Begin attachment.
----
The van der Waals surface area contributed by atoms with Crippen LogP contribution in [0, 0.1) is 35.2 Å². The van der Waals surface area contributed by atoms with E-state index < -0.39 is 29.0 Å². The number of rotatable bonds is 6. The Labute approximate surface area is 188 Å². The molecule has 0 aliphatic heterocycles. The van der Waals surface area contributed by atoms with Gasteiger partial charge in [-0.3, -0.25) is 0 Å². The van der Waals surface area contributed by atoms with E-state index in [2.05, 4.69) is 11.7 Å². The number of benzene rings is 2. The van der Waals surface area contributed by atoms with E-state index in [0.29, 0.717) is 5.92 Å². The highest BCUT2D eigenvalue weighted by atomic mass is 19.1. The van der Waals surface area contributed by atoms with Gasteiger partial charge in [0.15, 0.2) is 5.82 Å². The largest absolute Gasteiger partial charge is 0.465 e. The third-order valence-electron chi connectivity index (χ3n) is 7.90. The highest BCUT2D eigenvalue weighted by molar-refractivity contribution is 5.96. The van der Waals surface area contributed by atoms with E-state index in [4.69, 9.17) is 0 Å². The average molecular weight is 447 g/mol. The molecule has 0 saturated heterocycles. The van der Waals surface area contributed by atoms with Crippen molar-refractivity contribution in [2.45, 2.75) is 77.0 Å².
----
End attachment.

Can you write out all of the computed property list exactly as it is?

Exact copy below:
The van der Waals surface area contributed by atoms with Crippen LogP contribution in [0, 0.1) is 35.2 Å². The van der Waals surface area contributed by atoms with E-state index < -0.39 is 29.0 Å². The number of rotatable bonds is 6. The Labute approximate surface area is 188 Å². The molecule has 0 aliphatic heterocycles. The van der Waals surface area contributed by atoms with Gasteiger partial charge in [-0.3, -0.25) is 0 Å². The van der Waals surface area contributed by atoms with E-state index in [2.05, 4.69) is 11.7 Å². The number of benzene rings is 2. The van der Waals surface area contributed by atoms with E-state index in [0.29, 0.717) is 5.92 Å². The highest BCUT2D eigenvalue weighted by atomic mass is 19.1. The van der Waals surface area contributed by atoms with Gasteiger partial charge in [0.15, 0.2) is 5.82 Å². The largest absolute Gasteiger partial charge is 0.465 e. The third-order valence-electron chi connectivity index (χ3n) is 7.90. The highest BCUT2D eigenvalue weighted by molar-refractivity contribution is 5.96. The van der Waals surface area contributed by atoms with E-state index in [4.69, 9.17) is 0 Å². The average molecular weight is 447 g/mol. The molecule has 0 saturated heterocycles. The van der Waals surface area contributed by atoms with Crippen molar-refractivity contribution in [2.45, 2.75) is 77.0 Å².